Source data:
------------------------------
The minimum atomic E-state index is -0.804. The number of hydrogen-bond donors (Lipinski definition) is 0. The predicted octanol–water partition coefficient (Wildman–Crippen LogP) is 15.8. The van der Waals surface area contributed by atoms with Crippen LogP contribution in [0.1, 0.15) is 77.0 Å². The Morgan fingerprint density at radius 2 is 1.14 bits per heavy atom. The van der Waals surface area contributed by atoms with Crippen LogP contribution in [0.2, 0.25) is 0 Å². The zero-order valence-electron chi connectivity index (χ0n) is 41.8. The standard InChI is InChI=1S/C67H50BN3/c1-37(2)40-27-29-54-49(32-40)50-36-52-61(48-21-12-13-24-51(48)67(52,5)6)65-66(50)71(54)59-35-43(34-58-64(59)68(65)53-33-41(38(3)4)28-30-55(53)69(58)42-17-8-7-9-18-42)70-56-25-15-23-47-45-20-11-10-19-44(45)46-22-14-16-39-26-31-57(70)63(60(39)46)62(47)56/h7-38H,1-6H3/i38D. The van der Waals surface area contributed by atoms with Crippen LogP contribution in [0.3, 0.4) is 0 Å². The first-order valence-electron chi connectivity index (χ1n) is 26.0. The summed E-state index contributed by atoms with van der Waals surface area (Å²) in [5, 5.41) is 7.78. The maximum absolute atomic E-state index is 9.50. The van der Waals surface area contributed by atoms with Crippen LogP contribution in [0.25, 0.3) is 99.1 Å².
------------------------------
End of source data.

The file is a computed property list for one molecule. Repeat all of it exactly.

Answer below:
The minimum atomic E-state index is -0.804. The number of hydrogen-bond donors (Lipinski definition) is 0. The predicted octanol–water partition coefficient (Wildman–Crippen LogP) is 15.8. The van der Waals surface area contributed by atoms with Crippen LogP contribution in [0.1, 0.15) is 77.0 Å². The Morgan fingerprint density at radius 2 is 1.14 bits per heavy atom. The van der Waals surface area contributed by atoms with Crippen LogP contribution in [0.2, 0.25) is 0 Å². The zero-order valence-electron chi connectivity index (χ0n) is 41.8. The standard InChI is InChI=1S/C67H50BN3/c1-37(2)40-27-29-54-49(32-40)50-36-52-61(48-21-12-13-24-51(48)67(52,5)6)65-66(50)71(54)59-35-43(34-58-64(59)68(65)53-33-41(38(3)4)28-30-55(53)69(58)42-17-8-7-9-18-42)70-56-25-15-23-47-45-20-11-10-19-44(45)46-22-14-16-39-26-31-57(70)63(60(39)46)62(47)56/h7-38H,1-6H3/i38D. The van der Waals surface area contributed by atoms with Crippen LogP contribution in [0.3, 0.4) is 0 Å². The first-order valence-electron chi connectivity index (χ1n) is 26.0. The summed E-state index contributed by atoms with van der Waals surface area (Å²) in [5, 5.41) is 7.78. The maximum absolute atomic E-state index is 9.50. The van der Waals surface area contributed by atoms with Crippen LogP contribution in [0.25, 0.3) is 99.1 Å².